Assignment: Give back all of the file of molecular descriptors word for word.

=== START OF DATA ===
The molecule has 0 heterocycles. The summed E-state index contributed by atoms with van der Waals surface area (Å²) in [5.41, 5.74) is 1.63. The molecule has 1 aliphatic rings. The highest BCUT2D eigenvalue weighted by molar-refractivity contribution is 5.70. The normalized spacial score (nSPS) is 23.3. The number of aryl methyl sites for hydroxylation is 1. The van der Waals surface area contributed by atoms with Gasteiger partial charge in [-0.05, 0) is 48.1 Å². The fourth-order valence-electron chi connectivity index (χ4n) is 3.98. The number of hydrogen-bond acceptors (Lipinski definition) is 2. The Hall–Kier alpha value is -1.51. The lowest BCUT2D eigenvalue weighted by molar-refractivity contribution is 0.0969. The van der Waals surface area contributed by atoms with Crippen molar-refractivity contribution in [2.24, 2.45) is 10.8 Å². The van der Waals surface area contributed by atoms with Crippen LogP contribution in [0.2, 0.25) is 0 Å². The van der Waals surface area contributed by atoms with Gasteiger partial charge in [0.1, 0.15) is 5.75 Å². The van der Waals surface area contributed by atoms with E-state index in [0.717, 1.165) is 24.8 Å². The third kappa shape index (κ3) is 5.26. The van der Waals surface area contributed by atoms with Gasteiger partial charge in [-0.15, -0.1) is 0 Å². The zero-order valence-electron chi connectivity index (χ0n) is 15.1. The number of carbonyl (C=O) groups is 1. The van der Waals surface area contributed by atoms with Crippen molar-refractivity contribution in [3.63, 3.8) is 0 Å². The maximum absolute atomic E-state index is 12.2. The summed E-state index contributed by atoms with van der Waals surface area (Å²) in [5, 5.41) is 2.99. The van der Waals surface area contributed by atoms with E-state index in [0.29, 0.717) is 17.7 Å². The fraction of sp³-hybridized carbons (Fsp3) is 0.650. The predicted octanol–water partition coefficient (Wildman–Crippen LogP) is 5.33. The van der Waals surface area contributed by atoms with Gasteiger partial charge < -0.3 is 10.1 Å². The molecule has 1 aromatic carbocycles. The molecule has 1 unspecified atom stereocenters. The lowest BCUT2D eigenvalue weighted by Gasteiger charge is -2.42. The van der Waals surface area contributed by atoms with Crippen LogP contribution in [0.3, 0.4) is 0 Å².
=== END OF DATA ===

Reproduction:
The molecule has 0 heterocycles. The summed E-state index contributed by atoms with van der Waals surface area (Å²) in [5.41, 5.74) is 1.63. The molecule has 1 aliphatic rings. The highest BCUT2D eigenvalue weighted by molar-refractivity contribution is 5.70. The normalized spacial score (nSPS) is 23.3. The number of aryl methyl sites for hydroxylation is 1. The van der Waals surface area contributed by atoms with Gasteiger partial charge in [-0.05, 0) is 48.1 Å². The fourth-order valence-electron chi connectivity index (χ4n) is 3.98. The number of hydrogen-bond acceptors (Lipinski definition) is 2. The Hall–Kier alpha value is -1.51. The lowest BCUT2D eigenvalue weighted by molar-refractivity contribution is 0.0969. The van der Waals surface area contributed by atoms with Crippen molar-refractivity contribution in [2.24, 2.45) is 10.8 Å². The van der Waals surface area contributed by atoms with Crippen LogP contribution in [0.2, 0.25) is 0 Å². The van der Waals surface area contributed by atoms with Gasteiger partial charge in [0.1, 0.15) is 5.75 Å². The van der Waals surface area contributed by atoms with E-state index in [0.717, 1.165) is 24.8 Å². The third kappa shape index (κ3) is 5.26. The van der Waals surface area contributed by atoms with Gasteiger partial charge in [-0.15, -0.1) is 0 Å². The zero-order valence-electron chi connectivity index (χ0n) is 15.1. The number of carbonyl (C=O) groups is 1. The van der Waals surface area contributed by atoms with Crippen molar-refractivity contribution in [3.63, 3.8) is 0 Å². The maximum absolute atomic E-state index is 12.2. The summed E-state index contributed by atoms with van der Waals surface area (Å²) in [5, 5.41) is 2.99. The van der Waals surface area contributed by atoms with E-state index in [0.29, 0.717) is 17.7 Å². The fraction of sp³-hybridized carbons (Fsp3) is 0.650. The predicted octanol–water partition coefficient (Wildman–Crippen LogP) is 5.33. The van der Waals surface area contributed by atoms with Gasteiger partial charge < -0.3 is 10.1 Å². The molecule has 1 aromatic carbocycles. The molecule has 1 unspecified atom stereocenters. The lowest BCUT2D eigenvalue weighted by Gasteiger charge is -2.42. The van der Waals surface area contributed by atoms with Crippen LogP contribution in [0.3, 0.4) is 0 Å².